So what have I been reading? While on vacation I read the third of Dean Koontz's Odd Thomas books, Brother Odd. I didn't like it quite as much as the first two, but I think that was mostly plot related and the fact that the book takes place in a snow bound monastery. I missed the supporting cast from the earlier books. At least the ghost of Elvis was still around. I'll definitely read the fourth book, but I'll probably wait a while.
Also read the first three stories in the Manly Wade Wellman collection John the Balladeer. These are my favorites of Wellman's work so far, even as fond as I am of his sword & sorcery hero Kardios. The stories about John take place in the Appalachian mountains of North Carolina back in the 1950s and there's not much difference in the mountains of North Carolina and the mountains of Georgia. I know those woods and those paths and those kinds of people. I grew up in a very rural area. I know it's hard to believe, sophisticated and literate bon vivant and man about town that I am, but my background was pure country. My grandparents picked cotton and ran a sawmill. I lived on a dirt road until I was in my teens. (We didn't move, They just paved the road.) The John the Balladeer tales, steeped in folk songs and southern mountain lore, strike a particular cord of familiarity with me. John travels about the mountains, armed only with his guitar with the silver strings, fighting witches and monsters and all manner of supernatural menaces. Not like anything else I've ever read. Great stuff.
While I was in Santa Fe I picked up the Cambridge Companion to Gothic Literature and I've almost finished that. I was a little worried when I read the introduction and the editor kept referring to the genre in Freudian terms. I'm not big on Freud. But it turned out that all the contributors had their own takes on the Gothic novels of the 1700s/1800s, so I've really enjoyed the book. I learned quite a bit about Horace Walpole, author of what is considered the first Gothic novel, The Castle of Otranto, and how the genre evolved from his work.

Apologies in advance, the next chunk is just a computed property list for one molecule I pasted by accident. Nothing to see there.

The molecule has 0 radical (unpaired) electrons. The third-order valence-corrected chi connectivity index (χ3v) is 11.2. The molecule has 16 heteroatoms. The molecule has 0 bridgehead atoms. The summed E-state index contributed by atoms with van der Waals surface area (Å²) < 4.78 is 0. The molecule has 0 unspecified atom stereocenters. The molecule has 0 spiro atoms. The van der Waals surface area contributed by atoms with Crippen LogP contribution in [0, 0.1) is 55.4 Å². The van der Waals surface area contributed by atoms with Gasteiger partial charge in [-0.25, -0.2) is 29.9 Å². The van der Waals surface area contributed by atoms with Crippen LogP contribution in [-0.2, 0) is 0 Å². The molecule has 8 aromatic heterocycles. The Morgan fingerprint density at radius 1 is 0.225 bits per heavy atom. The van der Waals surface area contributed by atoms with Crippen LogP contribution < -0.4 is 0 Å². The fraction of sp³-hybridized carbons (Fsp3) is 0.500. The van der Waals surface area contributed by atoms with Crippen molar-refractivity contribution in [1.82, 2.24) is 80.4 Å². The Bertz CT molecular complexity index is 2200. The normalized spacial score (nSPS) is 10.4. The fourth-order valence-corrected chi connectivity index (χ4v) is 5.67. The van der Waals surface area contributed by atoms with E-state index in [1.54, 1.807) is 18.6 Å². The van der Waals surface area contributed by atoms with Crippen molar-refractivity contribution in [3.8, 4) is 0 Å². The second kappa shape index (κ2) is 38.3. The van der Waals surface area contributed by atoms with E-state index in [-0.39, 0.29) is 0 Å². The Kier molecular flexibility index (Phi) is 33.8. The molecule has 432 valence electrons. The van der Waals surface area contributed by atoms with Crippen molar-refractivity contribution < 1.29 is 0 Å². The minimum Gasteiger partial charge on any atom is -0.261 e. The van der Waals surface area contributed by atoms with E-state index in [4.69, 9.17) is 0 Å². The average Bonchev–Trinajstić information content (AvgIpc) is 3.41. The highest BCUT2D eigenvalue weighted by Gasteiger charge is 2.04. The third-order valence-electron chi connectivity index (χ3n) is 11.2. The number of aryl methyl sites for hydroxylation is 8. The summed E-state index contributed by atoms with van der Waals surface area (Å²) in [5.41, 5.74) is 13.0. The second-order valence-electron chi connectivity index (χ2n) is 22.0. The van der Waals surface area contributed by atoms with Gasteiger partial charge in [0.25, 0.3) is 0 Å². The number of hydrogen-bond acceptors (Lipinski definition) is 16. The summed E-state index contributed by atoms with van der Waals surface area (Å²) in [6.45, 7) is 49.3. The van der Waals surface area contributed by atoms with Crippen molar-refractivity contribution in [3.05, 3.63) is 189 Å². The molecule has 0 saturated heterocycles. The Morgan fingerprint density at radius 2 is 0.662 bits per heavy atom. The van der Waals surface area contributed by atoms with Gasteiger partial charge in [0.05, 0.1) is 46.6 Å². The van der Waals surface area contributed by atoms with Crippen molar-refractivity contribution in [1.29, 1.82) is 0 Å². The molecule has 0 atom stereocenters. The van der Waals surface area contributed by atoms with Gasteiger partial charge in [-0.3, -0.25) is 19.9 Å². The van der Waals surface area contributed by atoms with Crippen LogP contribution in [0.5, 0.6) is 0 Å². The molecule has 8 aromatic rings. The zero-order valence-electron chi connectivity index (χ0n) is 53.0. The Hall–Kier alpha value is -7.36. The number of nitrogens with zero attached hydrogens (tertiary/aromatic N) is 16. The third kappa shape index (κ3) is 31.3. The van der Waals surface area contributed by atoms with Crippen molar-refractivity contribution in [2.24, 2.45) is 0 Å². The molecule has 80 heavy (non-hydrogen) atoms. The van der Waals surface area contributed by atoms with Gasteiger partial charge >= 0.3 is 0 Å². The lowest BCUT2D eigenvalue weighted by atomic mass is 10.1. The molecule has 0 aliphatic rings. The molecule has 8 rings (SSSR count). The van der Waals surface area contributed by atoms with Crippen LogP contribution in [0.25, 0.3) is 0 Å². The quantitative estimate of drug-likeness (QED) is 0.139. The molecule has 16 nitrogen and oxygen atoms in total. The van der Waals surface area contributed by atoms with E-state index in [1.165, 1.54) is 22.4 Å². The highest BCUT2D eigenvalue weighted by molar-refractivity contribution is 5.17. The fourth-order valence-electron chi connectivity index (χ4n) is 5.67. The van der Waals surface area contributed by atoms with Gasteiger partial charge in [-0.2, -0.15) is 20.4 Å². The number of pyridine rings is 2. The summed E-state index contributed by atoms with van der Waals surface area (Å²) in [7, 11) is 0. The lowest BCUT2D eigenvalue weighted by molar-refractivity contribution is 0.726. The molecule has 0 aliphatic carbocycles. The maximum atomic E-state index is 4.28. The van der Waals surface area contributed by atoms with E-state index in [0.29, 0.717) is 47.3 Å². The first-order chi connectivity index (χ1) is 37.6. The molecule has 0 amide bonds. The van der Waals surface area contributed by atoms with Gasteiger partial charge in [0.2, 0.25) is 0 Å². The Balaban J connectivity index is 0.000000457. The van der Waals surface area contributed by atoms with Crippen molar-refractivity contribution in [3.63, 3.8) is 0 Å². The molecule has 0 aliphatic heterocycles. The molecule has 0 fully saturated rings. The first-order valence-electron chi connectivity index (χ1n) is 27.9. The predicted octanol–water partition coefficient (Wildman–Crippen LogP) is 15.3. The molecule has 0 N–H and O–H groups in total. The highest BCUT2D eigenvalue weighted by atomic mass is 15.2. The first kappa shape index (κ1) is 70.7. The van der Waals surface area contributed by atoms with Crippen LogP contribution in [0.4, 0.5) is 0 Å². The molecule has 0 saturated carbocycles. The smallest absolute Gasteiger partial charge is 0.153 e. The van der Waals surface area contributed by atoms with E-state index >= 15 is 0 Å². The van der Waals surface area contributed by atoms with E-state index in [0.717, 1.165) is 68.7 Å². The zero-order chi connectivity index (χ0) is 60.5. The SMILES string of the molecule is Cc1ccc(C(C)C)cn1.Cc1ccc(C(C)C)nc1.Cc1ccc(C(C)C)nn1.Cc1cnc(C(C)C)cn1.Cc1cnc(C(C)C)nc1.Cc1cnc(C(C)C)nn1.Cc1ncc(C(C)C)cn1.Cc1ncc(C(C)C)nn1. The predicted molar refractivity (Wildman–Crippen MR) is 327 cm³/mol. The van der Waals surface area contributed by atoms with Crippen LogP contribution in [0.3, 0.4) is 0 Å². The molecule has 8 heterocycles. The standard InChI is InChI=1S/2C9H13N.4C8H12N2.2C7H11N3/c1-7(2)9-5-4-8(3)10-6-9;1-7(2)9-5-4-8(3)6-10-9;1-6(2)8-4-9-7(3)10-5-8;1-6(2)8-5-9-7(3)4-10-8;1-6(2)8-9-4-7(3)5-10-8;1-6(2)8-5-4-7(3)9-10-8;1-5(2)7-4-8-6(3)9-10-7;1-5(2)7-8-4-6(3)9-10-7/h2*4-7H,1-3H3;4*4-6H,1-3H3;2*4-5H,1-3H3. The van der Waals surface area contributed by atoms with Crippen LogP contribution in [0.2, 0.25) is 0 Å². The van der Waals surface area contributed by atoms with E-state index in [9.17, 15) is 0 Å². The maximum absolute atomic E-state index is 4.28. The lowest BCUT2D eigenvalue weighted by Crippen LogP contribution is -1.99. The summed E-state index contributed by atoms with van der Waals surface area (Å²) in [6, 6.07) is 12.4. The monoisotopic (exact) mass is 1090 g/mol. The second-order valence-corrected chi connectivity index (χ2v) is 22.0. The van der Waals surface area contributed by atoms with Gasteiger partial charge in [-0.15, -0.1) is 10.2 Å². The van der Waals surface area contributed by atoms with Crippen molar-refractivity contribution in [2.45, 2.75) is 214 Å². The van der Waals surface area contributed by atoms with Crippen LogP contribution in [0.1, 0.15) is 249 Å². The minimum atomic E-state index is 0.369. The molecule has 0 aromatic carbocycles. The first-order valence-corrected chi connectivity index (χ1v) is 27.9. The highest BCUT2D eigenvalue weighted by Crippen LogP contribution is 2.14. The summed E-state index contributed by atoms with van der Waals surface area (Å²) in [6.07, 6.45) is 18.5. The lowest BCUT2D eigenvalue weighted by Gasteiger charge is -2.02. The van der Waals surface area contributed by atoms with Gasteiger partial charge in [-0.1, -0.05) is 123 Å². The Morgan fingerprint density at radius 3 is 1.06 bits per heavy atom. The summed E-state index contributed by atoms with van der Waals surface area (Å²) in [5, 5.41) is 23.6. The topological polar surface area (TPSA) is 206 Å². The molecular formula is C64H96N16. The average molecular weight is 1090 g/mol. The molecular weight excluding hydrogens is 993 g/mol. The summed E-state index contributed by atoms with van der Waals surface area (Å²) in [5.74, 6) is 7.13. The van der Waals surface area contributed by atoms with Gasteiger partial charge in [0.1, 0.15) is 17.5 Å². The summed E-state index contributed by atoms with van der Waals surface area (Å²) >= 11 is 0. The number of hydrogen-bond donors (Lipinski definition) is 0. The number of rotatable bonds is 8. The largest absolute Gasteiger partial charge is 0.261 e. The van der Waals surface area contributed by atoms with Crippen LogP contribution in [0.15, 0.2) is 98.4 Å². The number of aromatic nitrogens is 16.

And speaking of Gothic, I re-read Karl Edward Wagner's Kane story, Reflections for the Winter of My Soul, which certainly shows Wagner's Gothic roots. Kane is pitted against a werewolf in an old castle surrounded by a blizzard. Must be my week for snowbound heroes. Also read The Old Nurse's Tale, a Gothic story by Elizabeth Gaskell, who was a contemporary and friend of Charles Dickens. Dickens, who relished a good ghost story, published Gaskell's work in his magazine Household Words. Gaskell's novels Cranford and North and South were also serialized in the magazine.
Not sure what's up next. I picked up Robert B. Parker's Resolution, which is the sequel to one of my favorites of his books, Appaloosa. Always a little nervous when I start a follow up to a much loved novel. Still have more stories by Gaskell and Wellman in various collections, and I've been meaning to read Stephen King's Eyes of the Dragon. I'm sure I'll find other stuff as well. I'll let you know.